An Argument from Beauty
by Jonathan Ruth
I recently had the privilege of seeing “Les Misérables” at the Queen’s Theatre in London. I believe it has played continuously for something like 26 years, so to say it was fantastic is to not quite do it justice. For some reason, while I sat enthralled in that theater (generally speaking, I’m not even a fan of musicals), I kept thinking about the popular atheistic beliefs of the big bang, evolution, causality, etc., and I wondered to myself, “If there is no creator, if there is no God, then why is this play popular? What is it inside us that is moved by what we see and hear on this stage?”
If you truly believe that we are evolved (and evolving) creatures, then there is so much that must be based on causality. For example, at some point a creature crawled out of the water and needed to breathe air, so after however many thousands of years, the creature developed lungs. And yet, here I sit in this theatre, with people literally being brought to tears by the drama unfolding before us. If you know the play or have read the book, then you understand the themes we are dealing with here: love, sacrifice, second-chance, redemption, forgiveness, independence, freedom, etc. What is utilitarian about any of that?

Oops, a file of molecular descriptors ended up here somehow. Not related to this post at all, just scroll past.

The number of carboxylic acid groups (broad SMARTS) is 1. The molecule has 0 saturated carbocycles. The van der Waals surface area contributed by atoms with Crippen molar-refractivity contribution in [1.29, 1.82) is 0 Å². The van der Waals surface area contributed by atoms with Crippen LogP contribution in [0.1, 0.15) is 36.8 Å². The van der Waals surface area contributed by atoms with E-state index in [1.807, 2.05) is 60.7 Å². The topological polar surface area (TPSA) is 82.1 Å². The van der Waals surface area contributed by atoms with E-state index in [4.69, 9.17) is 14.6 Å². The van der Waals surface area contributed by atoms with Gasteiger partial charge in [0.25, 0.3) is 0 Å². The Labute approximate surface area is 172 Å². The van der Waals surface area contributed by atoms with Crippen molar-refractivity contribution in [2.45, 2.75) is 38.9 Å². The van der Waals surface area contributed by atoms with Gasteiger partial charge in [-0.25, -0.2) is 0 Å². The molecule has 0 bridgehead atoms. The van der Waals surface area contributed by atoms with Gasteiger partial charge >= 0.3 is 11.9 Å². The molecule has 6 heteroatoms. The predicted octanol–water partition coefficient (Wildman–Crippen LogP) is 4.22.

Of course, one might argue that as we evolved into more advanced creatures we gained a conscience, we developed the capacity to love, etc., but I do not see it. If we are to believe – as many would like us to do today – that all of life can be distilled to some chemical explanation or some lifeless, scientific cause, then why doesn’t Valjean kill Javert the first chance he gets? Why does he instead actually end up sparing his life when he is captured behind the barricade?
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